• fast or pounding heartbeats or fluttering in your chest;
  • feeling like you might pass out;
  • trouble breathing;
  • swelling in your hands, ankles, or feet; or
  • penis erection that is painful or lasts 4 hours or longer.

Less serious side effects may include:

  • mild dizziness;
  • weakness, tired feeling, drowsiness;
  • headache; or
  • nausea.

Not everyone experiences these side effects. There may be some side effects not listed above. If you have any concerns about a side-effect, please consult your doctor or pharmacist.

Know the interactions

What drugs may interact with prazosin?

Using this medicine with any of the following medicines is not recommended. Your doctor may decide not to treat you with this medication or change some of the other medicines you take.

  • Amifampridine

Using this medicine with any of the following medicines is usually not recommended, but may be required in some cases. If both medicines are prescribed together, your doctor may change the dose or how often you use one or both of the medicines.

  • Cobicistat
  • Tadalafil
  • Topotecan

Using this medicine with any of the following medicines may cause an increased risk of certain side effects, but using both drugs may be the best treatment for you. If both medicines are prescribed together, your doctor may change the dose or how often you use one or both of the medicines.

  • Acebutolol
  • Alprenolol
  • Atenolol
  • Betaxolol
  • Bevantolol
  • Bisoprolol
  • Bucindolol
  • Carteolol
  • Carvedilol
  • Celiprolol
  • Dilevalol
  • Esmolol
  • Labetalol
  • Levobunolol
  • Mepindolol
  • Metipranolol
  • Metoprolol
  • Nadolol
  • Nebivolol
  • Oxprenolol
  • Penbutolol
  • Pindolol
  • Propranolol
  • Sildenafil
  • Sotalol
  • Talinolol
  • Tertatolol
  • Timolol
  • Vardenafil

Does food or alcohol interact with prazosin?

Prazosin may interact with food or alcohol by altering the way the drug works or increase the risk for serious side effects. Please discuss with your doctor or pharmacist any potential food or alcohol interactions before using this drug.

What health conditions may interact with prazosin?

Prazosin may interact with your health condition. This interaction may worsen your health condition or alter the way the drug works. It is important to always let your doctor and pharmacist know all the health conditions you currently have, especially:

  • Angina (chest pain) or
  • Heart disease, severe or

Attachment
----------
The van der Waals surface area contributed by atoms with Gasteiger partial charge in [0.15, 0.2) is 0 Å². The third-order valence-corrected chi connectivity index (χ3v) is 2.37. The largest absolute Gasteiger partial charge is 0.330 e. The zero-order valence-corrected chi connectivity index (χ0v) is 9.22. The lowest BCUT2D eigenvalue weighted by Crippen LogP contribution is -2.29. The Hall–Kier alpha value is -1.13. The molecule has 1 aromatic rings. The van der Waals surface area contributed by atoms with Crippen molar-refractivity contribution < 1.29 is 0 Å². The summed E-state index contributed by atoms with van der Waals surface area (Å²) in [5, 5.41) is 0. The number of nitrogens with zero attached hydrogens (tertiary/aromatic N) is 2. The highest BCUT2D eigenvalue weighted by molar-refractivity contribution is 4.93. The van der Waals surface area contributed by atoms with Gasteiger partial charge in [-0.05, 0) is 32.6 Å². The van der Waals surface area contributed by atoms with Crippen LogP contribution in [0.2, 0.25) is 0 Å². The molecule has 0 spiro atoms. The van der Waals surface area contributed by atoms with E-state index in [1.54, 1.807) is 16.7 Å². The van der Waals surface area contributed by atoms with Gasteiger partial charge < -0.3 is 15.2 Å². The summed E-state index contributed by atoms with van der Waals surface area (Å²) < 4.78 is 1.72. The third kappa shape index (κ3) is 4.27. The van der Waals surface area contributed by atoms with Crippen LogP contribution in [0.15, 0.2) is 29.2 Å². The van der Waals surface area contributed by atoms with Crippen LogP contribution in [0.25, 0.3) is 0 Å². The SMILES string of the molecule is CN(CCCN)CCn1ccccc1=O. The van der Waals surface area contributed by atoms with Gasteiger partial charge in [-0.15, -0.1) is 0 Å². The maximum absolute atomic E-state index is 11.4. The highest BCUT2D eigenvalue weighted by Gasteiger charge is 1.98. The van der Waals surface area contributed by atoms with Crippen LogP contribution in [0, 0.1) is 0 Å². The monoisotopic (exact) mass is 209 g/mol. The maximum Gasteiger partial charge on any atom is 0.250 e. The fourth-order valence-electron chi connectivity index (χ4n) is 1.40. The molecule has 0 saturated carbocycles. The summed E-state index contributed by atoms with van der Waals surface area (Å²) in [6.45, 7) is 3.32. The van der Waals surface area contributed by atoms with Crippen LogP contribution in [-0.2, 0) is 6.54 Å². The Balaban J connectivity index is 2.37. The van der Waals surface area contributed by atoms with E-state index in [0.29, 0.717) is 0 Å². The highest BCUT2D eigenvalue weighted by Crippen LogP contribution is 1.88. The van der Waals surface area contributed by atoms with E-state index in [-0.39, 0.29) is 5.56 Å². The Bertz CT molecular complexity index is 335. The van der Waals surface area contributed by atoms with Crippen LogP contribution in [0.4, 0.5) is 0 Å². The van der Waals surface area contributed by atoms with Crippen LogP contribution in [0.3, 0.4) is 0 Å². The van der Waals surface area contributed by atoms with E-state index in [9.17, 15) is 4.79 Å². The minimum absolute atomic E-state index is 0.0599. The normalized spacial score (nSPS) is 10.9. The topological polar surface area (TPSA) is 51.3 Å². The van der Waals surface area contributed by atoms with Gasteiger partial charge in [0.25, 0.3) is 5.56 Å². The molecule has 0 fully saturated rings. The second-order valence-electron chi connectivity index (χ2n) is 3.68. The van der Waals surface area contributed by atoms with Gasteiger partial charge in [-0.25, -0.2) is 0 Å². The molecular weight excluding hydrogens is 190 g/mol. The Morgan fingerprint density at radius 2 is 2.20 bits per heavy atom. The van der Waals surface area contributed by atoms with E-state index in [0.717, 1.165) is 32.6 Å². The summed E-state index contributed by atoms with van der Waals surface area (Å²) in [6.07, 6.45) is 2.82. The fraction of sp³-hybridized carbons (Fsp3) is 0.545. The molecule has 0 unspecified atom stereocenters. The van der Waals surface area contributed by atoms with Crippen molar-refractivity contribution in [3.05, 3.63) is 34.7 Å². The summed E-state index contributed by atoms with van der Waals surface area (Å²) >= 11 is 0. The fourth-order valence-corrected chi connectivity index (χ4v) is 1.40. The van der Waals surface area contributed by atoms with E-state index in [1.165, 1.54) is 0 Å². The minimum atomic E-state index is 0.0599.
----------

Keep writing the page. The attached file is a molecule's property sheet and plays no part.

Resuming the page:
• Postural hypotension (low blood pressure)—Prazosin may make these conditions worse.
  • Cataract surgery—An eye problem called Intraoperative Floppy Iris Syndrome (IFIS) has occurred in patients who are taking or who have recently taken this medicine when they are having cataract surgery. You should tell your ophthalmologist (eye doctor) before your surgery if you are taking prazosin.
  • Kidney disease—Effects may be increased because of slower removal of the medicine from the body.

Understand the dosage

The information provided is not a substitute for any medical advice. You should ALWAYS consult with your doctor or pharmacist before using this medication.

What is the dose of prazosin for an adult?

Usual Adult Dose for Congestive Heart Failure

Initial dose: 1 mg orally 2-3 times a day.

Maintenance dose: 6-15 mg daily given in divided doses.

Usual Adult Dose for Hypertension

Initial dose: 1 mg orally 2-3 times a day.

Maintenance dose: 6-15 mg daily given in divided doses.

Usual Adult Dose for Benign Prostatic Hyperplasia

Initial dose: 1 mg orally 2-3 times a day.

Maintenance dose: 6-15 mg daily given in divided doses.

What is the dose of prazosin for a child?

The dosage has not been established in pediatric patients. It may be unsafe for your child. It is always important to fully understand the safety of the drug before using. Please consult with your doctor or pharmacist for more information.

How is prazosin available?

Prazosin is available in the following dosage forms and strengths:

Capsule: 1 mg; 2 mg; 5 mg

What should I do in case of an emergency or overdose?

In case of an emergency or an overdose, call your local emergency services (115) or go to your nearest emergency room.

Symptoms of overdose may include:

  • drowsiness
  • decreased reflexes
  • dizziness
  • lightheadedness
  • fainting

What should I do if I miss a dose?

If you miss a dose of prazosin, take it as soon as possible. However, if it is almost time for your next dose, skip the missed dose and take your regular dose as scheduled. Do not take a double dose.

Hello Health Group does not provide medical advice, diagnosis or treatment.

Sources

Review Date: January 4, 2017 | Last Modified: January 4, 2017